Language Sensei

A Language Teacher's Journey

Why My Year1’s Don’t Know The Word For “Homework” (They DO Know The Word “Preparation”)

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img_0798The issue of ‘homework’ is big with teachers. What is homework? Should it be assigned? What about ‘choice’ homework? What about ‘no homework’ policies? I’ve had an ongoing ‘wrestle’ with this issue as well. I have hated the negativity around the word. I’ve watched kids struggle in their first year of high school with the mounds of math homework assigned. I don’t want to ‘assign’  a lot of work and, as far as I am concerned if you can show understanding/mastery on question 4, why do you have to do 20 more? Long ago I made the decision to not have them do homework for homework’s sake. But….

I do see a role in work that is not done in class but will be used in class – for class activities etc. Work that students do so that we can use our class time really using the language effectively for communication. So this year I made a change. I banished the word ‘homework’ from my room. Because, really it isn’t homework for me. What it is is ‘next day preparation’ (in my TL I choose to use the word “junbi”/じゅんび). I’m asking you the student to get something ready to be used the next day in class. It may be a self-generated piece showing understanding of the concept (like a ‘Sketch & Share‘), it may be watching a video a la a ‘flipped lesson’. It may be any number of things that will be used in class. But what it is not – is homework.

So I’ve erased that portion of my board that used to be titled ‘homework’ and put up the word ‘preparation’. In my class outlines I removed the word and replaced with ‘next day preparation’. In student monitor speeches (it’s a Japanese way to start a class) they no longer mention if there was homework but now say “we had things to prepare for today’s class”. It is all designed to instill in the students that what they do outside of class is important for what we do inside the classroom. That they have a role in how the class functions. That they also have a job to do in preparing to learn. They may not have something to prepare for every day, but when they do it needs to be done for their role in class to proceed as effectively as possible.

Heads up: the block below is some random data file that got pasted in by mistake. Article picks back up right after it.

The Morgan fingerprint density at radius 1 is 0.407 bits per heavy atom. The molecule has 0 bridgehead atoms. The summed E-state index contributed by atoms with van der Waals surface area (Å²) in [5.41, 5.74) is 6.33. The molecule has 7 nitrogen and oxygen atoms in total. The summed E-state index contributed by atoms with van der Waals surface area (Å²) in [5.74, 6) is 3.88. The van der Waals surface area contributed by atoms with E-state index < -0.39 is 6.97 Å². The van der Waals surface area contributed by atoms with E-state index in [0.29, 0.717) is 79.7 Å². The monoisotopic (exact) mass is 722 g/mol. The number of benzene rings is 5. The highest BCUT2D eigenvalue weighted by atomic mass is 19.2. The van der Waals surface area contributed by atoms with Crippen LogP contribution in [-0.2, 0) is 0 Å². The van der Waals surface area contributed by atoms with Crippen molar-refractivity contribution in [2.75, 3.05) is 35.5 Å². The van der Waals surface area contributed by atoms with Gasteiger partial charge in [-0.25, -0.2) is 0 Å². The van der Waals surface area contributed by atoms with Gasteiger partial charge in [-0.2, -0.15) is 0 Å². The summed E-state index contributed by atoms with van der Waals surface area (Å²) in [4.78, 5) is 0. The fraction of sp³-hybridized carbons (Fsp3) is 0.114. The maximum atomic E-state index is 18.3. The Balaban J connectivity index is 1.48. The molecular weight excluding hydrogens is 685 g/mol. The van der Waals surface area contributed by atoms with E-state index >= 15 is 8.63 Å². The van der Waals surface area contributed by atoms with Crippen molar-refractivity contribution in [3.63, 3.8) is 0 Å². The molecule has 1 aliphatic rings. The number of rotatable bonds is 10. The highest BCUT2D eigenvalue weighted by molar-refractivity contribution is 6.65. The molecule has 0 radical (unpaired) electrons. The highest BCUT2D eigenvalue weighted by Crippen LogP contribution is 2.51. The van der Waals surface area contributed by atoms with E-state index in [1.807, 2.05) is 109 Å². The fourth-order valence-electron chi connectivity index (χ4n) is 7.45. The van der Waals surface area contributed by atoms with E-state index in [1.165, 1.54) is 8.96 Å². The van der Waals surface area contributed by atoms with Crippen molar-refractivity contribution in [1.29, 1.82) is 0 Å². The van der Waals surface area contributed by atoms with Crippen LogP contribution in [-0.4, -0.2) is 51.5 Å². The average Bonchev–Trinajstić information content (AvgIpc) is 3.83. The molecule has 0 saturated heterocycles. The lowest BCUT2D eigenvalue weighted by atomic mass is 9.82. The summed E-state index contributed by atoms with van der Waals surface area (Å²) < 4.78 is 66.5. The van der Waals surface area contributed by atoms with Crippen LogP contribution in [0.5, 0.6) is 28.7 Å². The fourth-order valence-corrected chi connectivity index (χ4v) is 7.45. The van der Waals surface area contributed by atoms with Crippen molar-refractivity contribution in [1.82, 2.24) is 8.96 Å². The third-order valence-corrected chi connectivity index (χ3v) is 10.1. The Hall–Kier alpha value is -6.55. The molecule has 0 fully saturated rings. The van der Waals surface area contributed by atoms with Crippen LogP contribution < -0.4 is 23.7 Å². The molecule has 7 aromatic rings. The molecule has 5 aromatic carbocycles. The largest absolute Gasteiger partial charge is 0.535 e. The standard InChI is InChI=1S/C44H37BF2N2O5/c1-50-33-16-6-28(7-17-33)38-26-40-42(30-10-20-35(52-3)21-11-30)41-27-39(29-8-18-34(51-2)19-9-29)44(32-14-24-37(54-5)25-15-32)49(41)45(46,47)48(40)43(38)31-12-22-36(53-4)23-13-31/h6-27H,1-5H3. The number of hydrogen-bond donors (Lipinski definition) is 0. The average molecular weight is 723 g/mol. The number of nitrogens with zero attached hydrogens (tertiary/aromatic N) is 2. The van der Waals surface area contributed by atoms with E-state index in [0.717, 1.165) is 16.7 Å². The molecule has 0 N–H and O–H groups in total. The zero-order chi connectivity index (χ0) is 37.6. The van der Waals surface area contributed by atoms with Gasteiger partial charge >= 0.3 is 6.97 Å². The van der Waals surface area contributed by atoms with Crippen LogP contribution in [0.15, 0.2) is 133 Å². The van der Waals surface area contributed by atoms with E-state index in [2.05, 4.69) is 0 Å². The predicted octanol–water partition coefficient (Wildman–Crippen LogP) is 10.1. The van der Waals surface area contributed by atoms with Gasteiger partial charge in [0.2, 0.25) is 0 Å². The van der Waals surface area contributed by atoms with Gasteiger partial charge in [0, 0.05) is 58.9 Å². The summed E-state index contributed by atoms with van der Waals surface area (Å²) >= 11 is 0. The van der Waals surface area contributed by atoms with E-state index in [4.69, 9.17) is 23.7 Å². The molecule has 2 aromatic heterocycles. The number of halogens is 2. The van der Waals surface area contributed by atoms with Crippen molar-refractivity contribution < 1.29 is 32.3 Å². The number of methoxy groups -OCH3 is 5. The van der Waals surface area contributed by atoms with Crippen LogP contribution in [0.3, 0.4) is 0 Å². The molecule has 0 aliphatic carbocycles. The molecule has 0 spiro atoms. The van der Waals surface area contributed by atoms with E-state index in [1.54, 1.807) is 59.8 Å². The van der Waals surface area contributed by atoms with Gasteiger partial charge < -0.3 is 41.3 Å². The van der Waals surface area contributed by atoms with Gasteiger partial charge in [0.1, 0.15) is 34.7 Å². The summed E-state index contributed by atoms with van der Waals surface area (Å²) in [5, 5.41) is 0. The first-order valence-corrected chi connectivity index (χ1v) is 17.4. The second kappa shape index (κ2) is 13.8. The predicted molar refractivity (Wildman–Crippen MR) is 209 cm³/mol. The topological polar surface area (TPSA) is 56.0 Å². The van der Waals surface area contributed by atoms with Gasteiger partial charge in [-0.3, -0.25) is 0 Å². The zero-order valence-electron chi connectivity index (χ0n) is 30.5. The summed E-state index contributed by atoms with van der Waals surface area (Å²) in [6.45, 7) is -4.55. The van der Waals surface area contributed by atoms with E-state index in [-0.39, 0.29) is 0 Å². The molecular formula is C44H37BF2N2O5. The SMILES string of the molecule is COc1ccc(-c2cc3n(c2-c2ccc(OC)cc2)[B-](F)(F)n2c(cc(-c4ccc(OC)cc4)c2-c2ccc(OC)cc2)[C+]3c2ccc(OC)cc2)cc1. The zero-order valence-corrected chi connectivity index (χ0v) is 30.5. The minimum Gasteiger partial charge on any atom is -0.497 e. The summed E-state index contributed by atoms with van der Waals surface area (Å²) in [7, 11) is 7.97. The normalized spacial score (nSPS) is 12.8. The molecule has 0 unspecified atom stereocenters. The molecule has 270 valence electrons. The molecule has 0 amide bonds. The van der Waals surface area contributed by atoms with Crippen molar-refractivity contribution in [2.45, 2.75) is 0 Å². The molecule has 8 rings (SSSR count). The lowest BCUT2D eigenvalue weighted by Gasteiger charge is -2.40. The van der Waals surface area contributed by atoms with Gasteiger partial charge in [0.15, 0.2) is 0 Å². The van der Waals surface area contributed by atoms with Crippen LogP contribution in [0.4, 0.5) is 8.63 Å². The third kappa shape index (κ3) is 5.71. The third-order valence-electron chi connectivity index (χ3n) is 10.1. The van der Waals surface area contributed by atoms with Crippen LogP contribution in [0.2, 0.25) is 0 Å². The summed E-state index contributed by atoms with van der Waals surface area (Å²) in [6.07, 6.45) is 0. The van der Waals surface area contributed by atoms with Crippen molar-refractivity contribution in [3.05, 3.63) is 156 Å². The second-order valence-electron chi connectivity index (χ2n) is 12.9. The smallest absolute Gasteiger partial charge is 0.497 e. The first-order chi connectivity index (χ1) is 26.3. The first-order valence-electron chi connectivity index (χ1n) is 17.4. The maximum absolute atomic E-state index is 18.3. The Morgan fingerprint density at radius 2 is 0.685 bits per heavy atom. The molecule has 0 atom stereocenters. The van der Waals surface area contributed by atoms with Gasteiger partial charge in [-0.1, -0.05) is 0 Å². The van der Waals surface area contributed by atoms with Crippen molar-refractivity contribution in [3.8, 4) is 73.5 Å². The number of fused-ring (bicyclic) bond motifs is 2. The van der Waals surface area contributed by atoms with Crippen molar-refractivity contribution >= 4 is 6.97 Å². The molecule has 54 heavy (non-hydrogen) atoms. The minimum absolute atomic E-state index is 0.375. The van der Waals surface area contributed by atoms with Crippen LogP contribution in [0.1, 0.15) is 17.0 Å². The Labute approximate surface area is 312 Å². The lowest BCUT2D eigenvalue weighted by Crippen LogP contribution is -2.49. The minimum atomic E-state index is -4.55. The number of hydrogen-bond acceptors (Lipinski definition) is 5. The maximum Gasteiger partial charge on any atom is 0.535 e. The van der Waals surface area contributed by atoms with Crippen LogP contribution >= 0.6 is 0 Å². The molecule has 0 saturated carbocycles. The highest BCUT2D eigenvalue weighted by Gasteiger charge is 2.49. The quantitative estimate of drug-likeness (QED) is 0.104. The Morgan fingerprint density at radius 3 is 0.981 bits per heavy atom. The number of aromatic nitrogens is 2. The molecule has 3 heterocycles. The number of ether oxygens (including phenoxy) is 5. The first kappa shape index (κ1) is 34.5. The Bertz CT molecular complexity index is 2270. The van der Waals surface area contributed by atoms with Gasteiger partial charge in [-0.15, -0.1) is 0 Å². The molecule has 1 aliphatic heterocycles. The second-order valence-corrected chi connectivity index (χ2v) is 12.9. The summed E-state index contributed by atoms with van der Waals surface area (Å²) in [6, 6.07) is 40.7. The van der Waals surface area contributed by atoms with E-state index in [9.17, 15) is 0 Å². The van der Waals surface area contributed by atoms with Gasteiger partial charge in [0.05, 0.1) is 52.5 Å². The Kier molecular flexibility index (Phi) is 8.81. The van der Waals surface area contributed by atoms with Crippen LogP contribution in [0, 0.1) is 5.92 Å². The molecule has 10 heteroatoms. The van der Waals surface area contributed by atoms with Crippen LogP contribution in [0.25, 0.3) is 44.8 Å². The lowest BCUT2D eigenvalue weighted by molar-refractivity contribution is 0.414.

My students know that if they have not completed their preparation (and it happens to everyone once in a while), they are to see me prior to class to explain this and offer a solution as to when I will see the work done. I know that this ‘shift’ to preparing and away from ‘homework’ is starting when a young Gr 9 looked at me and said “Sensei, I don’t have my junbi for today…may I show it to you at lunch?”

It is my vow that my students will never know the word for homework….but they will know that they have things to do to help prepare for the class….

Thoughts?

Colleen

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